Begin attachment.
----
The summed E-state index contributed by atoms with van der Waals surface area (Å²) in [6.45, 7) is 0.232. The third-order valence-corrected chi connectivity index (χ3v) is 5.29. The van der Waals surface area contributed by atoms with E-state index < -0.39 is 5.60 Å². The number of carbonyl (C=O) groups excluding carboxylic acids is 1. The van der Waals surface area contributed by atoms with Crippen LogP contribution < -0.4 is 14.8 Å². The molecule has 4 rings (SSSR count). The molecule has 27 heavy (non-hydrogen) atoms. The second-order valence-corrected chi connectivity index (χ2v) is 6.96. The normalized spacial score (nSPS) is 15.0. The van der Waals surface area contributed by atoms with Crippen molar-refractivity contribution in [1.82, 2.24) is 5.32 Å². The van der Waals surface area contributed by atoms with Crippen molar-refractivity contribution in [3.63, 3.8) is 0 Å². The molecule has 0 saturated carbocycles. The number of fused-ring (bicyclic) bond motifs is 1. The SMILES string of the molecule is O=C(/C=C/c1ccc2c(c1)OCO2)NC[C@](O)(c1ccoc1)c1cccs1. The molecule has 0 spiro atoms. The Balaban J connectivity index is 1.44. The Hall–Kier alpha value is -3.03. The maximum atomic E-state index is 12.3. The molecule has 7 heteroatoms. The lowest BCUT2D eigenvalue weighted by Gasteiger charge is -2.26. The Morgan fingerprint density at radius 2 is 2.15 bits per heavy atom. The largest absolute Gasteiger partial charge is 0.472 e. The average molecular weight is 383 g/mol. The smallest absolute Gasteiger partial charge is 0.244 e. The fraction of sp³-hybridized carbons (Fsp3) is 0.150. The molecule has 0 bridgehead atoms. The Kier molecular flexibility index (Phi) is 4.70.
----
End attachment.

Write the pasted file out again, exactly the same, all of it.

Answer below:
The summed E-state index contributed by atoms with van der Waals surface area (Å²) in [6.45, 7) is 0.232. The third-order valence-corrected chi connectivity index (χ3v) is 5.29. The van der Waals surface area contributed by atoms with E-state index < -0.39 is 5.60 Å². The number of carbonyl (C=O) groups excluding carboxylic acids is 1. The van der Waals surface area contributed by atoms with Crippen LogP contribution < -0.4 is 14.8 Å². The molecule has 4 rings (SSSR count). The molecule has 27 heavy (non-hydrogen) atoms. The second-order valence-corrected chi connectivity index (χ2v) is 6.96. The normalized spacial score (nSPS) is 15.0. The van der Waals surface area contributed by atoms with Crippen molar-refractivity contribution in [1.82, 2.24) is 5.32 Å². The van der Waals surface area contributed by atoms with Crippen molar-refractivity contribution in [3.63, 3.8) is 0 Å². The molecule has 0 saturated carbocycles. The number of fused-ring (bicyclic) bond motifs is 1. The SMILES string of the molecule is O=C(/C=C/c1ccc2c(c1)OCO2)NC[C@](O)(c1ccoc1)c1cccs1. The molecule has 0 spiro atoms. The Balaban J connectivity index is 1.44. The Hall–Kier alpha value is -3.03. The maximum atomic E-state index is 12.3. The molecule has 7 heteroatoms. The lowest BCUT2D eigenvalue weighted by Gasteiger charge is -2.26. The Morgan fingerprint density at radius 2 is 2.15 bits per heavy atom. The largest absolute Gasteiger partial charge is 0.472 e. The average molecular weight is 383 g/mol. The smallest absolute Gasteiger partial charge is 0.244 e. The fraction of sp³-hybridized carbons (Fsp3) is 0.150. The molecule has 0 bridgehead atoms. The Kier molecular flexibility index (Phi) is 4.70.